Showing posts from 2014

Whirlwind Visit-The Ruth Bancroft Garden.

I arrived at the Ruth Bancroft Garden within a few minutes of the members only 9am opening time for the annual fall plant sale on an October Saturday. The parking lot was already full, so I parked on the residential street around the corner and walked in from there.  This sale has exploded in popularity , having once consisted of  a leisurely stroll around a couple of tables of plants at the entrance folly, to this years  modestly frenzied atmosphere with traffic attendants and cash only express check-outs, no doubt fueled by the continued rise in demand for succulents and xeric plants. Strategic planing is now required for both attendees and organizers. My strategy always involves taking advantage of the early opening time to take photos in the garden under  the superior pre-10am lighting conditions . October with its warm slanty light  is particularly fine for this, and the majority of the early shoppers head for the sale leaving the garden relatively empty. I wish I'd had more t

September Bloomday

Taken in haste between wind gusts , my Bloomday offering this month highlights the bright spots in the untidy, floppy and mid-renovation garden. My shovel has been active in September as I continue upending plants which no longer please me, or play the roll they were cast in. I typically don't plant sunflowers , not enough room for the big-uns . This year an extreme mid-summer cut back to Cecile Bruner to allow for an infrastructure repair opened a sunny spot in one of my Hateful Areas   where this volunteer popped up. The Fuchsias are all blooming nicely, and our relatively cool summer  has kept them looking fresh. Winston Churchill here.  Though not winter hardy for me , Salvia 'Wendys Wish' is purchased every spring as soon as she makes her appearance at the garden center.  All of the many Oreganos I own are blooming, but I can only offer a photo of Oreganum dictamnus 'Dittany of Crete'.  Gomphrena 'Fireworks' survived the wi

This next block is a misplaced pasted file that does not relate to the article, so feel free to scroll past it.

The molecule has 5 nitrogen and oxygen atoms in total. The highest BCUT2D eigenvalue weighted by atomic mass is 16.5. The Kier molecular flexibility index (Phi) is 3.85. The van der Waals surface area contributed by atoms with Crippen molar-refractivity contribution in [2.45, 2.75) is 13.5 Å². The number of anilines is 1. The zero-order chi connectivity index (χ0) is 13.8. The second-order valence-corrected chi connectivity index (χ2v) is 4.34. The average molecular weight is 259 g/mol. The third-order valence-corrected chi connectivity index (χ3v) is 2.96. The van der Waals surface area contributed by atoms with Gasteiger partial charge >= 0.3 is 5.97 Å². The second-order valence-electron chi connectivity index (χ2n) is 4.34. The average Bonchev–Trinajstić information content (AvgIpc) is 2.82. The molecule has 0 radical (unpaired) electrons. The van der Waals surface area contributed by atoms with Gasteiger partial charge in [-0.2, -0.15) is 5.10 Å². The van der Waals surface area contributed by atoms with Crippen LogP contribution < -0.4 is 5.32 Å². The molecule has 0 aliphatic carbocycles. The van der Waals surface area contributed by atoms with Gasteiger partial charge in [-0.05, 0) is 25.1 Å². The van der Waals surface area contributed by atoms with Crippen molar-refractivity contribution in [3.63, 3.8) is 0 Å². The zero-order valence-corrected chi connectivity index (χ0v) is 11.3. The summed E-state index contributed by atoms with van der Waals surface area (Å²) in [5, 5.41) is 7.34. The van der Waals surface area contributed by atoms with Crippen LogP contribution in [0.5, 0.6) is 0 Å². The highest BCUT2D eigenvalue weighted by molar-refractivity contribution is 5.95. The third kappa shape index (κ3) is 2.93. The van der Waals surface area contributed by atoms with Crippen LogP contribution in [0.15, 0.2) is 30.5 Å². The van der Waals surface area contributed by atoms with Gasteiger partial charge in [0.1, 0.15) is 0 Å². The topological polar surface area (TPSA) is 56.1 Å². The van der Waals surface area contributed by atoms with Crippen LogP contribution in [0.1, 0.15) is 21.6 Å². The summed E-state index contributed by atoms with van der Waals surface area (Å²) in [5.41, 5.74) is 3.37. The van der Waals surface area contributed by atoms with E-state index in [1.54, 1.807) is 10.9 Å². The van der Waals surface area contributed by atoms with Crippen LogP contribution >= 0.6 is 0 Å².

Cobaea Scandens-Victory At Last

 Many futile attempts have been made here to grow the allegedly vigorous Cobea scandens , a tender vine from Mexico  . It's been tried in a large container, and in various in-ground locations each attempt ending in failure. This spring I was tempted again and lingered near the row of flats at Annies and selected a well-gown specimen, resolved that this would be  the final effort. .     The placement decision was lengthy , but I ended up planting it at the base of the Bourbon rose, Madame Isaac Pereire,  where it would have the benefit of the occasional extra water provided to Madame, and the run off from nearby patio containers. Madame Isaac would be the trellis , with Lady Banks waiting in the wings above should the vine actually grow. Here looking happy and green at the base of it's rosy companion... ...and here it clambers up to the 2nd story and hangs out with Lady Banks.   This is what you see as the bloom forms The flower opens green and deepen